- Methodology article
- Open Access
Development of multiple strain competitive index assays for Listeria monocytogenes using pIMC; a new site-specific integrative vector
BMC Microbiology volume 8, Article number: 96 (2008)
The foodborne, gram-positive pathogen, Listeria monocytogenes, is capable of causing lethal infections in compromised individuals. In the post genomic era of L. monocytogenes research, techniques are required to identify and validate genes involved in the pathogenicity and environmental biology of the organism. The aim here was to develop a widely applicable method to tag L. monocytogenes strains, with a particular emphasis on the development of multiple strain competitive index assays.
We have constructed a new site-specific integrative vector, pIMC, based on pPL2, for the selection of L. monocytogenes from complex samples. The pIMC vector was further modified through the incorporation of IPTG inducible markers (antibiotic and phenotypic) to produce a suite of four vectors which allowed the discrimination of multiple strains from a single sample. We were able to perform murine infection studies with up to four EGDe isolates within a single mouse and showed that the tags did not impact upon growth rate or virulence. The system also allowed the identification of subtle differences in virulence between strains of L. monocytogenes commonly used in laboratory studies.
This study has developed a competitive index assay that can be broadly applied to all L. monocytogenes strains. Improved statistical robustness of the data was observed, resulting in fewer mice being required for virulence assays. The competitive index assays provide a powerful method to analyse the virulence or fitness of L. monocytogenes in complex biological samples.
Historically, the measurement of bacterial virulence has involved the use of infection models to access the ability of a pathogen to cause disease. One widely used method is the LD50 assay, which is defined as the number of bacteria required to kill 50% of the infected hosts. This method yields valuable data pertaining to the cumulative, absolute virulence of the bacterium, which can theoretically be compared between laboratories. But as detailed by Beuzón and Holden , it is a crude method as it does not relay information on the infection kinetics. Also, if the deletion of a gene does not increase the LD50, it does not necessarily mean that the gene product does not play a role in the virulence of the bacterium. If two or more strains (e.g. wild type to mutant or independent isolates) could be compared within a single host, the kinetics of infection could be monitored, which could expose subtle differences. Intra-animal experiments would help to minimise inherent inter-animal biological variation and also improve the identification of mutations or isolates with reduced competitive fitness within the host . This form of assay has been termed a "competitive index" and is becoming an increasing popular method to examine bacterial virulence [3–5]. One crucial factor is to establish the ability to discriminate strains, without adversely impacting on the natural fitness of the organism.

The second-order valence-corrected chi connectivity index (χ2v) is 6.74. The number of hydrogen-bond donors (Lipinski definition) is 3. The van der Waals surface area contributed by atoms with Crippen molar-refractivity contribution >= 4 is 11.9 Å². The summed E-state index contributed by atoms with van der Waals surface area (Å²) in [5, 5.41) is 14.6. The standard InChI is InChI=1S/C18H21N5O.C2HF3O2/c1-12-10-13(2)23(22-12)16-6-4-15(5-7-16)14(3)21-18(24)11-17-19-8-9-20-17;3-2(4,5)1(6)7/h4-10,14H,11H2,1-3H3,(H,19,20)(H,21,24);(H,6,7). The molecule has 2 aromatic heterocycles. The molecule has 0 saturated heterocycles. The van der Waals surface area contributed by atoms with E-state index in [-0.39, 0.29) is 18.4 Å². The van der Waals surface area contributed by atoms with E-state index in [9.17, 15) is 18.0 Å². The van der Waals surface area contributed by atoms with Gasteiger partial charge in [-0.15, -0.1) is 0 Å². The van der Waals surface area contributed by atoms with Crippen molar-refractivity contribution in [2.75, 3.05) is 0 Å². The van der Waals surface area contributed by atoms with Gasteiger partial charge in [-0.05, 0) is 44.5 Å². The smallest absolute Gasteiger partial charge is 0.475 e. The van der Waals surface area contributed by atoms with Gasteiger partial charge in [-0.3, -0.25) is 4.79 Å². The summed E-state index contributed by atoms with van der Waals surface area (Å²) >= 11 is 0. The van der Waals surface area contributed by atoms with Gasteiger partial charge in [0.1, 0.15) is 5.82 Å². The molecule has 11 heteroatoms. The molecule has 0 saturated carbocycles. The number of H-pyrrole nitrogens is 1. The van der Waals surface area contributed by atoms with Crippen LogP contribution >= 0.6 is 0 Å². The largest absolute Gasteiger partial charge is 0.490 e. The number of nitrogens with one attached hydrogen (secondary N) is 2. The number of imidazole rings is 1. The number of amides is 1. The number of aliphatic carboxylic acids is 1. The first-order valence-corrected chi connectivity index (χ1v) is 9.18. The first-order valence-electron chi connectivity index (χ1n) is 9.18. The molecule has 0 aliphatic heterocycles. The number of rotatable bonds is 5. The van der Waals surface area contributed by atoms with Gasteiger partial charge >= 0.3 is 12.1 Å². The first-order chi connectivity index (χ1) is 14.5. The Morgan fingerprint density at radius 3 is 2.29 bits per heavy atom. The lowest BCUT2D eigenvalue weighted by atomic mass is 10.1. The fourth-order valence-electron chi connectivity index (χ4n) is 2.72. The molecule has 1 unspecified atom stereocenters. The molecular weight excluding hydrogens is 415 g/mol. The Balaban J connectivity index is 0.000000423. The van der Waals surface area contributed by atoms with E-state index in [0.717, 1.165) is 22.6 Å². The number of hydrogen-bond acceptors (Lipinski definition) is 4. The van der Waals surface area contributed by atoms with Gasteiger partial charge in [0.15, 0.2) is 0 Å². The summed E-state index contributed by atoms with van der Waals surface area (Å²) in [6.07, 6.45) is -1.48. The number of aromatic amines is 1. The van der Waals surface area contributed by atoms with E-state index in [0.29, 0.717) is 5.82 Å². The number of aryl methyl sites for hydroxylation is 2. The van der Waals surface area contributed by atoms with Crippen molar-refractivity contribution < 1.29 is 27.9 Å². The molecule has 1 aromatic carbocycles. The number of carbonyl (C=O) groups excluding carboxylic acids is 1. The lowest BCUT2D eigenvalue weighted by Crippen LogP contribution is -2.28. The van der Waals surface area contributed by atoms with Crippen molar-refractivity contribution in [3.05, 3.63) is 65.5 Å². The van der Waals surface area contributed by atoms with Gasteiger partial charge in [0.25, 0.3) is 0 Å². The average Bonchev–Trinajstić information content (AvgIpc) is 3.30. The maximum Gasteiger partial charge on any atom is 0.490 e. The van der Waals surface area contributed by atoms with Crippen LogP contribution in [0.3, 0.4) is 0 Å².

Listeria monocytogenes is a foodborne pathogen, which can cause fatal infections in a susceptible host . In humans, the initial step of gastrointestinal invasion is mediated via the interaction of a bacterial cell surface exposed protein, Internalin A (InlA), with the host cell surface ligand, E-cadherin . Subsequent intracellular replication and spread can lead to systemic disease. While the mouse is a poor model of listerial gastrointestinal disease due to the limited affinity of InlA for murine E-cadherin, the tools required for systemic proliferation are functional once the gastrointestinal tract is bypassed via intravenous or intraperitoneal injection . Identification and assessment of genes required for the virulence of L. monocytogenes has been greatly helped by the sequencing of multiple genomes [9, 10]; however, functional post genomic analysis requires the development of improved techniques for the discrimination of virulence potential. LD50 measurements are still widely used, but for the reasons described above, competitive indices could provide a more elegant alternative. Even though competitive index assays have been previously applied to L. monocytogenes [11–13], these are not broadly applicable and have inherent limitations (see Discussion section).